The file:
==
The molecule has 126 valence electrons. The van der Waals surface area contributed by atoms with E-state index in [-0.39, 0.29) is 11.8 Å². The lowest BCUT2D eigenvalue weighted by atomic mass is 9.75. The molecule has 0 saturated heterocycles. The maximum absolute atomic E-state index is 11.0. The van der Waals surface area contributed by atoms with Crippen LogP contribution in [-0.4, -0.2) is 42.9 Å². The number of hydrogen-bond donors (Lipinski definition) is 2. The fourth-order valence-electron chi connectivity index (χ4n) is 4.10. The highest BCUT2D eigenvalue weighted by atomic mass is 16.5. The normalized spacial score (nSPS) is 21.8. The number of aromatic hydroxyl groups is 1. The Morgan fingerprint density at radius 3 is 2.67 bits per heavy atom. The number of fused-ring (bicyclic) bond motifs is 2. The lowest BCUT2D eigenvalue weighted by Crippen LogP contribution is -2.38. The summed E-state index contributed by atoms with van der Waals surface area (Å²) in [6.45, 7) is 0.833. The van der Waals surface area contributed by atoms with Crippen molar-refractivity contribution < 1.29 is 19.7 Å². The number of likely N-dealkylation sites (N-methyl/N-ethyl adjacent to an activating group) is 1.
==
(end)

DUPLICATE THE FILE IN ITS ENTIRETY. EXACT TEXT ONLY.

The molecule has 126 valence electrons. The van der Waals surface area contributed by atoms with E-state index in [-0.39, 0.29) is 11.8 Å². The lowest BCUT2D eigenvalue weighted by atomic mass is 9.75. The molecule has 0 saturated heterocycles. The maximum absolute atomic E-state index is 11.0. The van der Waals surface area contributed by atoms with Crippen LogP contribution in [-0.4, -0.2) is 42.9 Å². The number of hydrogen-bond donors (Lipinski definition) is 2. The fourth-order valence-electron chi connectivity index (χ4n) is 4.10. The highest BCUT2D eigenvalue weighted by atomic mass is 16.5. The normalized spacial score (nSPS) is 21.8. The number of aromatic hydroxyl groups is 1. The Morgan fingerprint density at radius 3 is 2.67 bits per heavy atom. The number of fused-ring (bicyclic) bond motifs is 2. The lowest BCUT2D eigenvalue weighted by Crippen LogP contribution is -2.38. The summed E-state index contributed by atoms with van der Waals surface area (Å²) in [6.45, 7) is 0.833. The van der Waals surface area contributed by atoms with Crippen molar-refractivity contribution < 1.29 is 19.7 Å². The number of likely N-dealkylation sites (N-methyl/N-ethyl adjacent to an activating group) is 1.